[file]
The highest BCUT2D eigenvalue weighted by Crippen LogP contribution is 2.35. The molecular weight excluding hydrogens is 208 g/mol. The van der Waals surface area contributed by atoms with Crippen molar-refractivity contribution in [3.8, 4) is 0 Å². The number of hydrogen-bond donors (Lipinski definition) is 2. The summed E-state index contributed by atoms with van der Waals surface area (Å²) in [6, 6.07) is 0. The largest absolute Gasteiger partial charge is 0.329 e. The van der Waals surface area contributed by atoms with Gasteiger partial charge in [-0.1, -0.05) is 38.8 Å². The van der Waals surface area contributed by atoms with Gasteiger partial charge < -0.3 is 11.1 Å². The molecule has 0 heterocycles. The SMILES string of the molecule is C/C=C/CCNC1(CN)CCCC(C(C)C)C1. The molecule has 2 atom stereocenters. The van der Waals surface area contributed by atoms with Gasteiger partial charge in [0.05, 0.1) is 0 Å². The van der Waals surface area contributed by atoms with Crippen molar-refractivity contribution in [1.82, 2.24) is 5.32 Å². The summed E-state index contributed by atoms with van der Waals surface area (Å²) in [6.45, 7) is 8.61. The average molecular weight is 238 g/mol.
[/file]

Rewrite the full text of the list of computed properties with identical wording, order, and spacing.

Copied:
The highest BCUT2D eigenvalue weighted by Crippen LogP contribution is 2.35. The molecular weight excluding hydrogens is 208 g/mol. The van der Waals surface area contributed by atoms with Crippen molar-refractivity contribution in [3.8, 4) is 0 Å². The number of hydrogen-bond donors (Lipinski definition) is 2. The summed E-state index contributed by atoms with van der Waals surface area (Å²) in [6, 6.07) is 0. The largest absolute Gasteiger partial charge is 0.329 e. The van der Waals surface area contributed by atoms with Gasteiger partial charge in [-0.1, -0.05) is 38.8 Å². The van der Waals surface area contributed by atoms with Gasteiger partial charge < -0.3 is 11.1 Å². The molecule has 0 heterocycles. The SMILES string of the molecule is C/C=C/CCNC1(CN)CCCC(C(C)C)C1. The molecule has 2 atom stereocenters. The van der Waals surface area contributed by atoms with Gasteiger partial charge in [0.05, 0.1) is 0 Å². The van der Waals surface area contributed by atoms with Crippen molar-refractivity contribution in [1.82, 2.24) is 5.32 Å². The summed E-state index contributed by atoms with van der Waals surface area (Å²) in [6.45, 7) is 8.61. The average molecular weight is 238 g/mol.